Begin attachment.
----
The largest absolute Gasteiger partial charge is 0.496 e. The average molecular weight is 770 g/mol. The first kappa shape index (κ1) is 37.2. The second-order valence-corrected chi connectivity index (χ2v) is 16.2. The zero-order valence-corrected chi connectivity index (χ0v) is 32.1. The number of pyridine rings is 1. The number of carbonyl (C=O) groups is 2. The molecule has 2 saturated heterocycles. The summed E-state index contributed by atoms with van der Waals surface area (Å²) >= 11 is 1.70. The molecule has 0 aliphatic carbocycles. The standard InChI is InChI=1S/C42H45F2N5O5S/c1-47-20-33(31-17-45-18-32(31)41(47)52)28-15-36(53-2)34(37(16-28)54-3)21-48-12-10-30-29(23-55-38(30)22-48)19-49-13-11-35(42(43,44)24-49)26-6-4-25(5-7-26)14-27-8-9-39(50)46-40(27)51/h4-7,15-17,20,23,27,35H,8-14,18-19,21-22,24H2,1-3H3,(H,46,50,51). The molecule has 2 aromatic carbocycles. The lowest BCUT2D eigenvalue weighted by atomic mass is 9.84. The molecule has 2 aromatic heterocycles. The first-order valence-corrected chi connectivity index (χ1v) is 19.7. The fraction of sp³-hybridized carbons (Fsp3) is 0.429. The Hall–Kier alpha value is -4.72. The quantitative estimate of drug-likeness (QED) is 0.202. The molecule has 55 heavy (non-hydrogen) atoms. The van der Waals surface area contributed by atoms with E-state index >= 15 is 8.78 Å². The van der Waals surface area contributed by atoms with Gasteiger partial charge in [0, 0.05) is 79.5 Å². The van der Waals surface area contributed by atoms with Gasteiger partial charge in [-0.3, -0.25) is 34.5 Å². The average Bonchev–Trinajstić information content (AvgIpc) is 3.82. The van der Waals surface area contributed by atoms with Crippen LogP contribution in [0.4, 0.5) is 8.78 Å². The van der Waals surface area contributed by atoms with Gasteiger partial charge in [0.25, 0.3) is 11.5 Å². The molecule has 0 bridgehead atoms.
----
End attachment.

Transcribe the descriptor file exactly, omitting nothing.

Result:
The largest absolute Gasteiger partial charge is 0.496 e. The average molecular weight is 770 g/mol. The first kappa shape index (κ1) is 37.2. The second-order valence-corrected chi connectivity index (χ2v) is 16.2. The zero-order valence-corrected chi connectivity index (χ0v) is 32.1. The number of pyridine rings is 1. The number of carbonyl (C=O) groups is 2. The molecule has 2 saturated heterocycles. The summed E-state index contributed by atoms with van der Waals surface area (Å²) >= 11 is 1.70. The molecule has 0 aliphatic carbocycles. The standard InChI is InChI=1S/C42H45F2N5O5S/c1-47-20-33(31-17-45-18-32(31)41(47)52)28-15-36(53-2)34(37(16-28)54-3)21-48-12-10-30-29(23-55-38(30)22-48)19-49-13-11-35(42(43,44)24-49)26-6-4-25(5-7-26)14-27-8-9-39(50)46-40(27)51/h4-7,15-17,20,23,27,35H,8-14,18-19,21-22,24H2,1-3H3,(H,46,50,51). The molecule has 2 aromatic carbocycles. The lowest BCUT2D eigenvalue weighted by atomic mass is 9.84. The molecule has 2 aromatic heterocycles. The first-order valence-corrected chi connectivity index (χ1v) is 19.7. The fraction of sp³-hybridized carbons (Fsp3) is 0.429. The Hall–Kier alpha value is -4.72. The quantitative estimate of drug-likeness (QED) is 0.202. The molecule has 55 heavy (non-hydrogen) atoms. The van der Waals surface area contributed by atoms with E-state index >= 15 is 8.78 Å². The van der Waals surface area contributed by atoms with Gasteiger partial charge in [0, 0.05) is 79.5 Å². The van der Waals surface area contributed by atoms with Gasteiger partial charge in [-0.3, -0.25) is 34.5 Å². The average Bonchev–Trinajstić information content (AvgIpc) is 3.82. The van der Waals surface area contributed by atoms with Crippen LogP contribution in [0.4, 0.5) is 8.78 Å². The van der Waals surface area contributed by atoms with Gasteiger partial charge in [0.25, 0.3) is 11.5 Å². The molecule has 0 bridgehead atoms.